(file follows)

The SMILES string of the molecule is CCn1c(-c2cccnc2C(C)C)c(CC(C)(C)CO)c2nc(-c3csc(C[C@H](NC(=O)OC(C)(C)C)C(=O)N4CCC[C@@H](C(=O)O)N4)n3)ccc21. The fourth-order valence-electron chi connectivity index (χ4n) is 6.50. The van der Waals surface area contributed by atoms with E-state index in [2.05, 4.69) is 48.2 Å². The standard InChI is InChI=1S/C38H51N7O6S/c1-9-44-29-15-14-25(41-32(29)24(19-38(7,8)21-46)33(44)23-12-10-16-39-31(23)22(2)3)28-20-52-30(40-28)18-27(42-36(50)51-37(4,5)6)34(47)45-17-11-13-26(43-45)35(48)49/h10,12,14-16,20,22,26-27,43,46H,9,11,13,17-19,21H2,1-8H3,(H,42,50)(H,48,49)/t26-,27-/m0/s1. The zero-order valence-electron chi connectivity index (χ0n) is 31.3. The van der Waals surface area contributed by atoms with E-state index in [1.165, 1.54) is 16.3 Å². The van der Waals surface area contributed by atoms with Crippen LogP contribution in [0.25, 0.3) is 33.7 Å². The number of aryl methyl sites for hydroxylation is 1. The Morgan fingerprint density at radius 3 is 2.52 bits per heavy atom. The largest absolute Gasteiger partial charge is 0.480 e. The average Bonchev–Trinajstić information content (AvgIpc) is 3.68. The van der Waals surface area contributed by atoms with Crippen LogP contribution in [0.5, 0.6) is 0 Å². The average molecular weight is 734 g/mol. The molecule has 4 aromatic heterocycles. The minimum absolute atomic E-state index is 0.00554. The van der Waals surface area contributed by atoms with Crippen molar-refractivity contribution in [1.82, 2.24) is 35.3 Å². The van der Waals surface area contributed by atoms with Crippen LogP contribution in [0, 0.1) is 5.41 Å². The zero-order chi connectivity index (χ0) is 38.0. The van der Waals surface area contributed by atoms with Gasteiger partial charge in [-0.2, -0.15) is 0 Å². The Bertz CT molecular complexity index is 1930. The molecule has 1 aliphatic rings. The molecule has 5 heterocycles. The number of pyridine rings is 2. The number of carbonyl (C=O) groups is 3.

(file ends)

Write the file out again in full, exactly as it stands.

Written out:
The SMILES string of the molecule is CCn1c(-c2cccnc2C(C)C)c(CC(C)(C)CO)c2nc(-c3csc(C[C@H](NC(=O)OC(C)(C)C)C(=O)N4CCC[C@@H](C(=O)O)N4)n3)ccc21. The fourth-order valence-electron chi connectivity index (χ4n) is 6.50. The van der Waals surface area contributed by atoms with E-state index in [2.05, 4.69) is 48.2 Å². The standard InChI is InChI=1S/C38H51N7O6S/c1-9-44-29-15-14-25(41-32(29)24(19-38(7,8)21-46)33(44)23-12-10-16-39-31(23)22(2)3)28-20-52-30(40-28)18-27(42-36(50)51-37(4,5)6)34(47)45-17-11-13-26(43-45)35(48)49/h10,12,14-16,20,22,26-27,43,46H,9,11,13,17-19,21H2,1-8H3,(H,42,50)(H,48,49)/t26-,27-/m0/s1. The zero-order valence-electron chi connectivity index (χ0n) is 31.3. The van der Waals surface area contributed by atoms with E-state index in [1.165, 1.54) is 16.3 Å². The van der Waals surface area contributed by atoms with Crippen LogP contribution in [0.25, 0.3) is 33.7 Å². The number of aryl methyl sites for hydroxylation is 1. The Morgan fingerprint density at radius 3 is 2.52 bits per heavy atom. The largest absolute Gasteiger partial charge is 0.480 e. The average Bonchev–Trinajstić information content (AvgIpc) is 3.68. The van der Waals surface area contributed by atoms with Crippen LogP contribution in [0.5, 0.6) is 0 Å². The average molecular weight is 734 g/mol. The molecule has 4 aromatic heterocycles. The minimum absolute atomic E-state index is 0.00554. The van der Waals surface area contributed by atoms with Crippen molar-refractivity contribution in [1.82, 2.24) is 35.3 Å². The van der Waals surface area contributed by atoms with Crippen LogP contribution in [0, 0.1) is 5.41 Å². The zero-order chi connectivity index (χ0) is 38.0. The van der Waals surface area contributed by atoms with Gasteiger partial charge in [-0.2, -0.15) is 0 Å². The Bertz CT molecular complexity index is 1930. The molecule has 1 aliphatic rings. The molecule has 5 heterocycles. The number of pyridine rings is 2. The number of carbonyl (C=O) groups is 3.